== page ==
No. 30 - November 1999 edition
In this Issue:
Keep 'em crossed!
A Sloe Walk through Manor Woods
Eating the Countryside
THERE'S an autumnal flavour to this edition of the Newsletter. Not in any melancholy sense, I hasten to add; those who came to Barbra Wharton's super talk on 'Eating the Countryside' will be aware of the possibilities offered by the 'season of mists and mellow fruitfulness'. Some of the recipes Barbra gave us are inside.
Other items are more spring-like in their hope for the future. As well as the promising news reported on page 2, there's the prospect of progress at Symes Avenue, where a planning application is expected soon for a major supermarket with associated small shops and other facilities. Local residents group COMMUNITY AGAINST POVERTY are seeking the views of local people and have produced a questionnaire which they would like to distribute as widely as possible. If you can help, or just want to give your views, please contact C.A.P. at 237-239 Gatehouse Avenue, phone 978 2441.
There's progress too with the South Bristol Rivers Initiative at Manor Woods. Although Allied Domecq withdrew as sponsors, the Wildlife Trust and the City Council are continuing to build on the work already done. Have a look at the new surface by the pond (on page 4, or, better still, in real life). M.V.C.G. continues to do our bit, with garbage raids in Manor Woods and with direct action from time to time in clearing overgrown paths and removing rubbish blocking the dam. The same team also cleared the 'Drum', the path behind Bishopsworth Manor House, where an overgrown hedge was preventing access.
As a purely voluntary group, everything we do depends on people giving their time. John Taylor, one of our key founder-members, has resigned as Treasurer because of other commitments. We thank him for his essential work, and welcome Beryl Heaton who has bravely taken on this role.
KEEP 'EM CROSSED!
IN THE JULY Newsletter (no. 28), we invited you to keep your fingers crossed for progress on various issues which M.V.C.G. had been working on for some time. Don't uncross them yet! - but there's good news to report on Chestnut Court, the 'Elm Tree' wall and 'Elm Tree Corner'.
The planning application to use Chestnut Court for office premises was withdrawn, as we reported in the last Newsletter. Now there's a new application - and a new owner. The building has been sold to a gentleman who wants to restore the original house and convert it to four flats. There would also be new build in the grounds. At the time of writing we haven't seen the application but it should be available at the City Planning Department at Brunel House by the time you are reading this. Do let us know what you think.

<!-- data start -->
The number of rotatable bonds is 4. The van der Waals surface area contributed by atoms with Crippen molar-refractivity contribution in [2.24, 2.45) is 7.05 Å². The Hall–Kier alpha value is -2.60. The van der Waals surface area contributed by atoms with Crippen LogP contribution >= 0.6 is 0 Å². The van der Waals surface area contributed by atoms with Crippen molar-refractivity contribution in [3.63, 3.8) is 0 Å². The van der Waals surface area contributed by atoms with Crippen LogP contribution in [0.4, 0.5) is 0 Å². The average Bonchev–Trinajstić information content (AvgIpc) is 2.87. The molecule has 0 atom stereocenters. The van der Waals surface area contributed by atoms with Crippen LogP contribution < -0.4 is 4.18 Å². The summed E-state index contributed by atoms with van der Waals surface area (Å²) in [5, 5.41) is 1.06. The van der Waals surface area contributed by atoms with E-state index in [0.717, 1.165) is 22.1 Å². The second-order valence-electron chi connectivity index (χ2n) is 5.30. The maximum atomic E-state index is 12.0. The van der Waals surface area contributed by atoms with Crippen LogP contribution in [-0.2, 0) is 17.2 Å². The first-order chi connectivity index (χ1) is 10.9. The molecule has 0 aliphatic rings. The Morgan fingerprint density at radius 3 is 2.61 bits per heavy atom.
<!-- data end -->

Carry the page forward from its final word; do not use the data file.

At Elm Tree Corner, we had a meeting on site with Mike Boxall of City Council Traffic Management. He isn't keen on our idea of changing the junction priority, but he has agreed to do a traffic count on Highridge Road with a view in due course to possible traffic calming measures. Meanwhile, our ideas for tree planting have taken a big step forward. A working group led by Lis Pibworth has prepared an application to Urban Britain in Bloom for grant aid for trees for Elm Tree Corner (and bulbs for throughout our area). It seems likely that the application will be successful and we are meeting the City Council arboricultural officer on site to plan planting.
And the Elm Tree Wall has been repaired by Wessex Water after the damage caused by the overflowing drains in May. The mason has done a splendid job, as you can see. Our congratulations to him and to Wessex.
THE FIRST Millennium project to be officially opened in our BS13 patch was inaugurated on 28 September. The MILLENNIUM GREEN at Teyfant Community School - part of the wider and massively ambitious Hartcliffe Community Campus project - was formally declared open by the Lord Mayor at a well-attended and very happy ceremony.